Kelly Brough is the president and CEO of the Denver Metro Chamber of Commerce.
Call us crazy, but we think we should make decisions about our state based on facts and data — not slogans, finger-pointing or name-calling. We hope you will join our coalition of unaffiliated voters, Democrats and Republicans from rural, urban, mountain and suburban communities and back a real answer to our very real problems and actually improve our transportation system.
One thing everybody in Colorado agrees on — we need to fund our transportation system.
Billions in unfunded projects are sitting on the drawing board while our state becomes increasingly difficult to navigate. Our residents deserve a solution rooted in reality that will provide the relief they’re demanding.
Since 1991, the last time Colorado increased taxes for transportation, spending per driver has been cut in half, while our population has nearly doubled, and lane miles have remained static. The gas tax is a diminishing source of revenue as vehicles have become more fuel efficient and alternative-fuel vehicles have risen in popularity.
It is easy to see how this scenario results in the problems we face today. Meanwhile states such as Utah, which we compete with for talented people and high-quality jobs, have made substantial investments in their transportation systems.
Our state leaders have focused on addressing our transportation funding, but they haven’t been able to make a dent in the need. This past year, the legislature focused on this priority, but their efforts fall well short of what is needed on an annual basis for transportation. Despite claims to the contrary, there is no magical pot of transportation money sitting in a secret closet at the state Capitol.
Denver Post Editorial Board
Colorado voters are presented this year with a straightforward proposal to modestly raise taxes and, in-one-fell-swoop, fund transportation needs for the next 20 years. Now is the time to make that investment.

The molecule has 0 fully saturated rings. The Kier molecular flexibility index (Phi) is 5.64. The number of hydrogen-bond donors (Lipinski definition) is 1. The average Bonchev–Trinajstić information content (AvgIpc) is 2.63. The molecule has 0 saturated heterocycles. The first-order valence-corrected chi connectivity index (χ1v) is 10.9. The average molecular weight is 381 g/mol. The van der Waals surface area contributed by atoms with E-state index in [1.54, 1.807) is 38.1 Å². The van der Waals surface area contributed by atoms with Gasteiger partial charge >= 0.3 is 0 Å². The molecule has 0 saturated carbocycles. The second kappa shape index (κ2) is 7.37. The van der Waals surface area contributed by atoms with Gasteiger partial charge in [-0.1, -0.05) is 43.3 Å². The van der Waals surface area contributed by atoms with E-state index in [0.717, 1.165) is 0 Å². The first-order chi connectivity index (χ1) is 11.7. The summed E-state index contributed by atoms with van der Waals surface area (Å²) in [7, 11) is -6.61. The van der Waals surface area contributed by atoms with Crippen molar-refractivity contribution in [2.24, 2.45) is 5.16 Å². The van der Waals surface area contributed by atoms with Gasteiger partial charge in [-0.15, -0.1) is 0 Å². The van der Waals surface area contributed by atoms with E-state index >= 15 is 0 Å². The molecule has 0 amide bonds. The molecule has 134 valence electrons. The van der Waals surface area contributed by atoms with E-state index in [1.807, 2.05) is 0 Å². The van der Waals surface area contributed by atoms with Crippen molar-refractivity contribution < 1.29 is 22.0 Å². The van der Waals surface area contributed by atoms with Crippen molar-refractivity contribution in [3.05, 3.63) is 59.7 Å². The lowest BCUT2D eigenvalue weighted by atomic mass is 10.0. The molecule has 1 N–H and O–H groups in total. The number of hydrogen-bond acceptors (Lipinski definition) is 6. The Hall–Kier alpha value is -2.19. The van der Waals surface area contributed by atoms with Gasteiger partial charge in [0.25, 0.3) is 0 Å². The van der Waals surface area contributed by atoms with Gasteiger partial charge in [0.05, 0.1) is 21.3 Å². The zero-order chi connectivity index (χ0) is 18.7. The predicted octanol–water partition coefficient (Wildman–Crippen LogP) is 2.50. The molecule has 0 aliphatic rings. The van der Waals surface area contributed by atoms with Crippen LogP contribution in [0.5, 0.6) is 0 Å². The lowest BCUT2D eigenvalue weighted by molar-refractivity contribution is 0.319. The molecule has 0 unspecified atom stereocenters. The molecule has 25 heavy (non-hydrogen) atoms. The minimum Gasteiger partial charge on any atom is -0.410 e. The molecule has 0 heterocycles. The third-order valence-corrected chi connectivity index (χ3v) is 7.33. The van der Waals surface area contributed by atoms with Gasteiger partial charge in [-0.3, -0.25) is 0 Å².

Colorado voters face a difficult question on the ballot this November — does the state need more money to “fix our damn roads” or simply the directive to do so with existing resources?
We dug into the numbers, and are convinced the state does indeed need additional revenue.
We urge voters to approve the sales tax increase in Proposition 110 to fund $6 billion in road projects, at both the local and state level, for the next 20 years.
It’s not an easy ask given that state revenue is growing at such a tremendous pace.
Compared to fiscal year 2017-18, the general fund revenue is expected to increase by $537 million (after $113 million is given back to taxpayers) next year, by $1.2 billion in fiscal year 2019-20 and $1.7 billion in 2020-21. Certainly there’s room in that growth to make additional investments in our transportation needs.
But we think this state deserves safe efficient transportation and adequately funded K-12 schools, higher education institutions, child welfare advocacy agencies, health insurance for low-income families, and state patrol and other public safety programs.
Our state, especially in areas away from the Front Range, needs to invest more money in education. Rural and Western Slope schools are struggling. Some have switched to four-day school weeks. Our state invests less public dollars in higher education than almost every other state, and complicated measures controlling taxes and spending, including the Gallagher Amendment, will leave the state back-filling schools and local districts hundreds of millions of dollars for reductions in property taxes in coming years.